Mobile Information Diet

Since October 1 of last year, I’ve been trying to make lots of small changes. Too many to list here. One bucket area I wanted to change was how I used my phone, which I use and check too often. I’d wager everyone reading this probably falls into this bucket, somehow. One of the founders I work closely with mentioned to me recently, much to my surprise, that he actually isn’t much of a “phone guy” despite working on an Internet startup. He tries to do his computer work on his real computer. If anything, he wants his phone only to send him information, and otherwise, he prefers to be untethered. For some reason, his statement has stuck with me. His preference is extreme, but made me think.

Last December 20, when I left for holidays to NYC, I disabled all iPhone notifications except SMS and calendar. I even disabled them for TweetBot, which is the app I use the most. Same for my primary email. I felt I was going to my phone enough already, so I didn’t need another layer of distraction to get sucked back in. It’s now January 5 and I don’t miss iOS push notifications at all. I am not sure I will go back to them, ever. It feels great.

The other change I made is more drastic. I am not only addicted to my phone, but I’m addicted to reading. I don’t read “tech news” on the main blogs, but I love to find random links via Twitter and read more niche blogs that surface within the tech startup community. I’m sure many of you reading this do the same. My old habit for reading was to go to Twitter, integrate my Twitter clients with a reading service (Pocket), and save links to read later. I was careful about which links I saved, and didn’t put pressure on myself to read even 50% of them. And, in this process, I realized I created another addictive habit of trying to read from Pocket, but it wasn’t enjoyable and worse I didn’t feel as if I was learning. It was just information, and I wanted knowledge. Information is just a distraction and turns into trivia; when it’s transformed into knowledge, it makes your mind stronger.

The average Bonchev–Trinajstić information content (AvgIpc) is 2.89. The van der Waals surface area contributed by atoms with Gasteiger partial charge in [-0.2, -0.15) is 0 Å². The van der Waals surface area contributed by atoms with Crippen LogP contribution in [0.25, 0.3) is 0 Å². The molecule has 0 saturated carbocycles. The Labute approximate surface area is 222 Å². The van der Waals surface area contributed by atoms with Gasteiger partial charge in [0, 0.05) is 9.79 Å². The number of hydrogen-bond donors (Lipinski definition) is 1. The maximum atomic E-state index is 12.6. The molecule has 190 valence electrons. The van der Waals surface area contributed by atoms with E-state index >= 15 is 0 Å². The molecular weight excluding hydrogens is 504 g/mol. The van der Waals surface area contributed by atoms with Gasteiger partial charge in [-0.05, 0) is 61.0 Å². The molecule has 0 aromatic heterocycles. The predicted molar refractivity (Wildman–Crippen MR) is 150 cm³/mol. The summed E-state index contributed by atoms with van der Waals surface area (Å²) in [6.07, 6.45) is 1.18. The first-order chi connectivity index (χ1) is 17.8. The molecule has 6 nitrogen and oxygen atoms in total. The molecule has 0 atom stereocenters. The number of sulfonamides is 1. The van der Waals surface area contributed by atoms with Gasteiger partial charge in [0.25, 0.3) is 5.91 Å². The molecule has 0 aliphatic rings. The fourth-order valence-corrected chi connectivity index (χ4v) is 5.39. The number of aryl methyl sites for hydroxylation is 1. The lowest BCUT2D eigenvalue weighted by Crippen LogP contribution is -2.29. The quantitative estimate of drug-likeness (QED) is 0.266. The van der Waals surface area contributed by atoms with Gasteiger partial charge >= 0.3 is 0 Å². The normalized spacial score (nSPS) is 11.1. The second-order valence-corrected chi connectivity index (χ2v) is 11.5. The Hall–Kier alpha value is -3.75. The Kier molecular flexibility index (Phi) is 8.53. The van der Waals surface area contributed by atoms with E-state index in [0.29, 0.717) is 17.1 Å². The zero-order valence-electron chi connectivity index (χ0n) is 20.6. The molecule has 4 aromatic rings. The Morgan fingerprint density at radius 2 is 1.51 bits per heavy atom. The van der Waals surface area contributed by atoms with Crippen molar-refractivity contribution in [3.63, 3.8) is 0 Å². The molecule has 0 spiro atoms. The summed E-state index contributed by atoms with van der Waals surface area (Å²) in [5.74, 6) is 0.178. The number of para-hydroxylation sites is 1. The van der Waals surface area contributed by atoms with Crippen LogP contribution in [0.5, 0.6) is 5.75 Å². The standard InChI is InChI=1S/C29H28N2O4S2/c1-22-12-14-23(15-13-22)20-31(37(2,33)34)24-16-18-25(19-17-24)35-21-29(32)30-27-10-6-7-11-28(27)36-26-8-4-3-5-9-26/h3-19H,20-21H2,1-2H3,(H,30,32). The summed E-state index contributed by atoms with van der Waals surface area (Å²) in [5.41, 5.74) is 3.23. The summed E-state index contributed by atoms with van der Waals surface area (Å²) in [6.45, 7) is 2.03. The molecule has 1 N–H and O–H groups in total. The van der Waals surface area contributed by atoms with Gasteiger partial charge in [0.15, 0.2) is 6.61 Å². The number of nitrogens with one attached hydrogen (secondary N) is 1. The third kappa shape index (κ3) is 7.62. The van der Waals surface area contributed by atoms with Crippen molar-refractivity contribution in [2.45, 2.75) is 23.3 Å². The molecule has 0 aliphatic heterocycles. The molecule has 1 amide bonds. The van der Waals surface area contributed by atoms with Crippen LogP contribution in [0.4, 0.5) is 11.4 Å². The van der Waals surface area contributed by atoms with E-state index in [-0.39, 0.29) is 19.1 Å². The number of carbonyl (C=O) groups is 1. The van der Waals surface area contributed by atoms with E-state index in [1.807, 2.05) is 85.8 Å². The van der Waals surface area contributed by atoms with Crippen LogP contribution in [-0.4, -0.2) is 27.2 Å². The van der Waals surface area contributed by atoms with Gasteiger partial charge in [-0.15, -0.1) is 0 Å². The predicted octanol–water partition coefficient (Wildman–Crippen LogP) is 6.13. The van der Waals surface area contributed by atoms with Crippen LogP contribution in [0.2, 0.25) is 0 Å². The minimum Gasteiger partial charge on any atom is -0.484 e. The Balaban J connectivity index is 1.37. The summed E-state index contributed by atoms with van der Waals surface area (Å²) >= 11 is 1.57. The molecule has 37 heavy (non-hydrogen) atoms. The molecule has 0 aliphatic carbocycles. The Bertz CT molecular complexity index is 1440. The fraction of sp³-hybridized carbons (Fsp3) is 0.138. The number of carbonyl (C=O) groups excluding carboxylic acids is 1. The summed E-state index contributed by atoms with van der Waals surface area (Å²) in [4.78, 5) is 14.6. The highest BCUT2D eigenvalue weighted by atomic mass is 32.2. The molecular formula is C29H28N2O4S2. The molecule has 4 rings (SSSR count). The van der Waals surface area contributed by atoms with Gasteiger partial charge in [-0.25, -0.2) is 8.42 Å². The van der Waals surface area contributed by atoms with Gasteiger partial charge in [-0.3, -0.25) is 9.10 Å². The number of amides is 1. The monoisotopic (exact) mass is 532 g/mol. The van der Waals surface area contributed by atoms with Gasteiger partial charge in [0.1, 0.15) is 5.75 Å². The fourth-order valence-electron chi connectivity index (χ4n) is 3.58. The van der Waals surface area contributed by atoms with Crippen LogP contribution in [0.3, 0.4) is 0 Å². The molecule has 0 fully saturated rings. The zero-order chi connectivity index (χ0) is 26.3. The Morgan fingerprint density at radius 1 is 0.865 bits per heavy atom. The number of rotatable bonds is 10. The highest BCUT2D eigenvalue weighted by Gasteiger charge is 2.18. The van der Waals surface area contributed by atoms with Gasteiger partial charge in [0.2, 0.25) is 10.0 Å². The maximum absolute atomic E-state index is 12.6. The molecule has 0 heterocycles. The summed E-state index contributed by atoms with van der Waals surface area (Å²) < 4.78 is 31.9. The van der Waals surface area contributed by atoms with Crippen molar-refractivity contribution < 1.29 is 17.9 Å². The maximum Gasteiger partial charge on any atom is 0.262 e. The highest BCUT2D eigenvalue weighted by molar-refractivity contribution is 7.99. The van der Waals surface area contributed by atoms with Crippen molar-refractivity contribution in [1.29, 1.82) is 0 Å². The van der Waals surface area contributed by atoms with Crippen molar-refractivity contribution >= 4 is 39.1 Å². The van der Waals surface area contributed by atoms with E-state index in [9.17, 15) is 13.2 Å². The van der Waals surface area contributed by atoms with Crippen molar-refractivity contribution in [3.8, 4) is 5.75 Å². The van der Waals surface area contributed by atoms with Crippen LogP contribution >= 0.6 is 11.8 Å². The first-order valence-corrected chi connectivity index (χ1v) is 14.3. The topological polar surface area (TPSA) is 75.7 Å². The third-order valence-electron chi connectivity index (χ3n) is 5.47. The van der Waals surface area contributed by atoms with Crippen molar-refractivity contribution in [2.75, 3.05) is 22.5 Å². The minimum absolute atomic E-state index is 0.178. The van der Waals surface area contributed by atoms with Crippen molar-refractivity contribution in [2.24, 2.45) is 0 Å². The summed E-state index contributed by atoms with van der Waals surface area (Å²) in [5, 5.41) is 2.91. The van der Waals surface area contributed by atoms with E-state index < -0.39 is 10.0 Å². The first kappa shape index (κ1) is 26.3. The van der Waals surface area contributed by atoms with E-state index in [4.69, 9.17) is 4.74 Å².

So, I removed Pocket from my clients, and removed the Pocket app from my devices and browser. I should be clear here and state that this has nothing to do with Pocket. It’s a great product and service. I will miss it. And, it has nothing to do with finding solace in another reader like Instapaper and/or Readability. Rather, this is a personal choice by me to fundamentally change how I choose what information to absorb.

Right now, I want a more “lean-back, send to me” service for browsing the news on my devices. I’ve written about the different methods various startups are using to target, personalize, and deliver information to audiences, which you can read here. Moving forward, when I feel like reading, I’m trying to train myself to visit either Prismatic or Flipboard, which are based on my Twitter graph already, and leave behind the habit of explicitly putting each link into my reading list.

 

Haywire is written by Semil Shah, and is published under a Creative Commons BY-NC-SA license. Copyright © 2014 Semil Shah.

“I write this not for the many, but for you; each of us is enough of an audience for the other.”— Epicurus